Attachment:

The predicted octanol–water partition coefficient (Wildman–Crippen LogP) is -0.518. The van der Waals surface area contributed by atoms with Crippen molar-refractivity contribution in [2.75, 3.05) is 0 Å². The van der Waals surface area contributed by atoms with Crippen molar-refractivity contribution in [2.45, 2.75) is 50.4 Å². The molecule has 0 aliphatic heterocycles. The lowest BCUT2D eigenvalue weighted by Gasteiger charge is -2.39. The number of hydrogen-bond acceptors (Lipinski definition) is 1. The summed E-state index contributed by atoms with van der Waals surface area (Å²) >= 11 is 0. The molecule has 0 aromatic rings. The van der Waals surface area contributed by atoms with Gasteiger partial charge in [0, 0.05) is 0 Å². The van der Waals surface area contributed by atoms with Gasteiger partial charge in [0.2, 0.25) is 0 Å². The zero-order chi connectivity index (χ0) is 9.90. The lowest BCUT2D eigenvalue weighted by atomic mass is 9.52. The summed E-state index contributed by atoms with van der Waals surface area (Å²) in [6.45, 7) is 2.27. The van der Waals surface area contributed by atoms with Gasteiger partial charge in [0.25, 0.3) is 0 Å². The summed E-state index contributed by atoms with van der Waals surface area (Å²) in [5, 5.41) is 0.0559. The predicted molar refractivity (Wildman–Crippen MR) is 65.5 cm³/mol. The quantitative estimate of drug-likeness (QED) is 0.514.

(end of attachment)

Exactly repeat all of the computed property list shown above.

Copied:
The predicted octanol–water partition coefficient (Wildman–Crippen LogP) is -0.518. The van der Waals surface area contributed by atoms with Crippen molar-refractivity contribution in [2.75, 3.05) is 0 Å². The van der Waals surface area contributed by atoms with Crippen molar-refractivity contribution in [2.45, 2.75) is 50.4 Å². The molecule has 0 aliphatic heterocycles. The lowest BCUT2D eigenvalue weighted by Gasteiger charge is -2.39. The number of hydrogen-bond acceptors (Lipinski definition) is 1. The summed E-state index contributed by atoms with van der Waals surface area (Å²) >= 11 is 0. The molecule has 0 aromatic rings. The van der Waals surface area contributed by atoms with Gasteiger partial charge in [0, 0.05) is 0 Å². The van der Waals surface area contributed by atoms with Gasteiger partial charge in [0.2, 0.25) is 0 Å². The zero-order chi connectivity index (χ0) is 9.90. The lowest BCUT2D eigenvalue weighted by atomic mass is 9.52. The summed E-state index contributed by atoms with van der Waals surface area (Å²) in [6.45, 7) is 2.27. The van der Waals surface area contributed by atoms with Gasteiger partial charge in [0.25, 0.3) is 0 Å². The summed E-state index contributed by atoms with van der Waals surface area (Å²) in [5, 5.41) is 0.0559. The predicted molar refractivity (Wildman–Crippen MR) is 65.5 cm³/mol. The quantitative estimate of drug-likeness (QED) is 0.514.